I remember my grandmother, Alice Parrish as a fierce old lady. In my childhood she lived with my grandfather in an Agricultural tied house owned by Cecil Smith’s farms at Spinney Farm at the bottom of Twenty Drove between Bourne and Spalding in Lincolnshire. Nowadays the houses are still there with the farm owned by R Stevenson and Son. It was a drafty old house miles from anywhere down the bottom of a very bumpy and ill kept drove with frequent weeds growing through the tarmac.
When we visited, usually on a Sunday, she would say very little to my sister and I. Indeed, I reckon my sister was a little afraid of her, and understandably so as she could be a bit fierce. Sadly she died an early death from liver cancer. But after her death there was a bit of mystery added to her as my father kept going on about her being a Rechabite and that her parents had signed the pledge for her. Now to my child like ears this painted a picture of her belonging to some sect or religious group and perhaps accounted for her fierceness. Furthermore, what was “the pledge”? The whole thing had an air of mystery, intrigue and even menace about it.
The “pledge” I was shown took the form of a colourful certificate signed by her parents at the beginning of the 20th Century and in its wording was a pledge of abstinence from alcoholic drinks. It had a six pointed star on the certificate that gave it the air of a masonic like organisation.
Did my grandmother keep to this pledge? I believe she did. I only ever saw her drink a small sherry at Christmas. She mainlined tea with a pot of loose leaf tea stewing throughout the day so strong that my father used to joke that if you let go of the tea spoon it would stand upright in the middle of the cup. Her husband, my grandfather, Frank , on the other hand had a tea spoon of Lambs Navy rum in his tea every day.
But what were the Rechabites? Well, they were Friendly Societies with a religious motivation inspired by the Old Testament story of abstinence and compliance in Jeremiah 35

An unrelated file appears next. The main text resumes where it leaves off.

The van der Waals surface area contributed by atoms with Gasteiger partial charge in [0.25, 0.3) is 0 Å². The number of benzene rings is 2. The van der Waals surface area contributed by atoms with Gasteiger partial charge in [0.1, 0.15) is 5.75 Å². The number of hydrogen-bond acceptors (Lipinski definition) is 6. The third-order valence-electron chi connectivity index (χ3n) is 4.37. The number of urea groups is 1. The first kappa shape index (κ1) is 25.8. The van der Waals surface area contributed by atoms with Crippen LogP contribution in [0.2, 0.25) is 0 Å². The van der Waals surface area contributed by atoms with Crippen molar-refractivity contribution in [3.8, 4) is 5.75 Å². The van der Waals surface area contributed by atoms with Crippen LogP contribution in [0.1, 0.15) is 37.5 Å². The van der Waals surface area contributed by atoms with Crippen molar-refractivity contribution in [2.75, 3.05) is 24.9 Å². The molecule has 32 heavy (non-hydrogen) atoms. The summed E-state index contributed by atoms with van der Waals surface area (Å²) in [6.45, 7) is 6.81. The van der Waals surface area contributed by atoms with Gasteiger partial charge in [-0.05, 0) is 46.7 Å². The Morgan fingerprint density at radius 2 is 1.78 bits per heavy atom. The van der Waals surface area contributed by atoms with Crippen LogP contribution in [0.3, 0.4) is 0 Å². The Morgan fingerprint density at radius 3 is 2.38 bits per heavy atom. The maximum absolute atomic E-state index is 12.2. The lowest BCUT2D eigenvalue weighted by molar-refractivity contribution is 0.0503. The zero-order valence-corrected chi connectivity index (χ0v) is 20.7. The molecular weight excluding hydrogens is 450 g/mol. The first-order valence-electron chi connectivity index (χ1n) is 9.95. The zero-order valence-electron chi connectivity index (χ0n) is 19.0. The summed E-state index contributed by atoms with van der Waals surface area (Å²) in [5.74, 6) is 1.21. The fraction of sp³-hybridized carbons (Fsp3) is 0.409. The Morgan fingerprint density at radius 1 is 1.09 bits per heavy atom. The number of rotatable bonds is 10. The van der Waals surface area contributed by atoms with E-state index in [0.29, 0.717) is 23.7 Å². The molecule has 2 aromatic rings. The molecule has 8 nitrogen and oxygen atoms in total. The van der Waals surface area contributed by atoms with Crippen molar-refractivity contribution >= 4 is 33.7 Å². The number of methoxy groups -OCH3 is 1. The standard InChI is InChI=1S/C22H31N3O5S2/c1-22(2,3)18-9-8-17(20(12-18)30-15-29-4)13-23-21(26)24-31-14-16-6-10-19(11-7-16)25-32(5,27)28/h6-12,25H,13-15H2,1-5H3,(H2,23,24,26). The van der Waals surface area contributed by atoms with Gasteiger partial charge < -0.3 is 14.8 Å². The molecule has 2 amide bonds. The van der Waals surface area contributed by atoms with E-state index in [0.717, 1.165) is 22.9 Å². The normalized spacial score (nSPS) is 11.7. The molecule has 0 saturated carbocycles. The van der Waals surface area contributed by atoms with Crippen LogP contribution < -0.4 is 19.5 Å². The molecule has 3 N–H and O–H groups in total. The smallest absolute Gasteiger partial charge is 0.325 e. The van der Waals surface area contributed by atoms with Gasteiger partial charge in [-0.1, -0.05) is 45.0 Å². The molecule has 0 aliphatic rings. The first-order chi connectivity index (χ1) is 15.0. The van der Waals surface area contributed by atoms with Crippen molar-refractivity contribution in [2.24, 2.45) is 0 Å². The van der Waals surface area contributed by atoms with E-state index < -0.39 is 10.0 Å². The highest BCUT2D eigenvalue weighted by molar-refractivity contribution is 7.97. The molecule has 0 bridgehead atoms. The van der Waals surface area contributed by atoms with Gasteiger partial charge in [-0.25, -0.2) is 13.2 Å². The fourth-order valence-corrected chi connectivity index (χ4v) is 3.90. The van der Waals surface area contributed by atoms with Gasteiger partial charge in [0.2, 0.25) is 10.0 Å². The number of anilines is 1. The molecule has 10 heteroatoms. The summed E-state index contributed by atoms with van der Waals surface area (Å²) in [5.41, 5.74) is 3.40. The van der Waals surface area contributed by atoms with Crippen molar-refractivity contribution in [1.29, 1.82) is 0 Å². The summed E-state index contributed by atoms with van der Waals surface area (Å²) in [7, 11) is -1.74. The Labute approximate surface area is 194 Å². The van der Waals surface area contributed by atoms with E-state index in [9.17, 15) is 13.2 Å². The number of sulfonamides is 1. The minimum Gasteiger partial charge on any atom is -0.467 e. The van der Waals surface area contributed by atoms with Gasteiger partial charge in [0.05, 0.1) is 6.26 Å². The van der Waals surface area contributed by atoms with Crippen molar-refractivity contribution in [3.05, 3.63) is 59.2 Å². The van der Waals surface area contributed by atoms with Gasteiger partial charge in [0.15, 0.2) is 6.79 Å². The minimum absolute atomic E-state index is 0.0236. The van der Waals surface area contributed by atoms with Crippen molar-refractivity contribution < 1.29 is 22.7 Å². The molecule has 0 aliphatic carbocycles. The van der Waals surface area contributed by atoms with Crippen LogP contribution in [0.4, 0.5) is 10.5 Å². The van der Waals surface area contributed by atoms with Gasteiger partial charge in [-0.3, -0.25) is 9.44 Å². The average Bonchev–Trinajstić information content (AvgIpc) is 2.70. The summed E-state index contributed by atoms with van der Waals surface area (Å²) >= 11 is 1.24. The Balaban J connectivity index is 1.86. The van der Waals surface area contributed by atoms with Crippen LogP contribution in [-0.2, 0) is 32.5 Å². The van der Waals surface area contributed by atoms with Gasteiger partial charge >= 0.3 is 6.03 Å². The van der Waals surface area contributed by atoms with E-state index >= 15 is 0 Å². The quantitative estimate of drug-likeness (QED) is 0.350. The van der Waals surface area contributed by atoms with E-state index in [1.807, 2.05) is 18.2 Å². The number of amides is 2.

“Go and speak to the Rechabites, bring them to one of the rooms in the house of the Lord and offer them wine to drink. So I fetched Jazaniah son of Jeremiah, son of Habazinah, with his brothers and all his sons and all the family of the Rechabites. I brought them into the house of the Lord to the room of the sons of Hanan son of Igladiah, the man of God……..
.. I set bowls full of wine and drinking cups before the Rechabites and invited them to drink wine; but they said , “ We will not drink wine, for our forefather Jonadab son of Rechab laid this command on us: ‘You shall never drink wine, neither you nor your children. ‘”
Thus Jeremiah was using the Rechabite’s abstinence and compliance with other rules as an example to others.
Similarly the Rechabites were formed from the Temperance movement of the early 19th Century. At that time there was little or no welfare and few ordinary workers had bank accounts. Death and illness rapidly descended into destitution. To insure against this Friendly Societies formed where people would pay a small sum such as a penny a week into a fund that would pay out in the event of death or illness. Often these premiums would be collected weekly at a pub or beer house. However, groups of businessmen, many of them Methodists, became highly concerned that the collection of these premiums in pubs was encouraging the over consumption of alcohol and all the evils that entailed.
So in 1835 The Independent Order of Rechabites was founded accepting adults and children, initially from the age of five, but later from birth provided they would completely abstain from alcohol except for religious or medicinal use they could belong to the Friendly Society and in return for a small fee enjoy health insurance and death benefits. Children could be included in this cover by their parents, “signing the pledge”.In some areas the Rechabite founders even went as far as buying up pubs, inns and beer houses and doing away with alcohol in those establishments replacing it with coffee and tea so as to provide alcohol free venues for the travelling worker and alcohol-free venues to collect premiums.
The Friendly Society became the Rechabite Friendly Society and still exists today, albeit with a new name in 2004 trading as Healthy Investment. It still offers low-cost savings and insurance solutions as a mutuality for the benefit of its members.
Today we see adverts for insurance with a “free” apple watch or fit bit that will monitor how much exercise you do and pay for the device or even provide discount on your life cover as you exercise. I wonder as I see these adverts is exercise the new temperance movement? Is the Fit Bit life insurance equivalent to the Rechabite order of 1835?
If you wish to find out more about the temperance movement listen to this edition of Melvyn Bragg’s brilliant “In Our Time” on this link: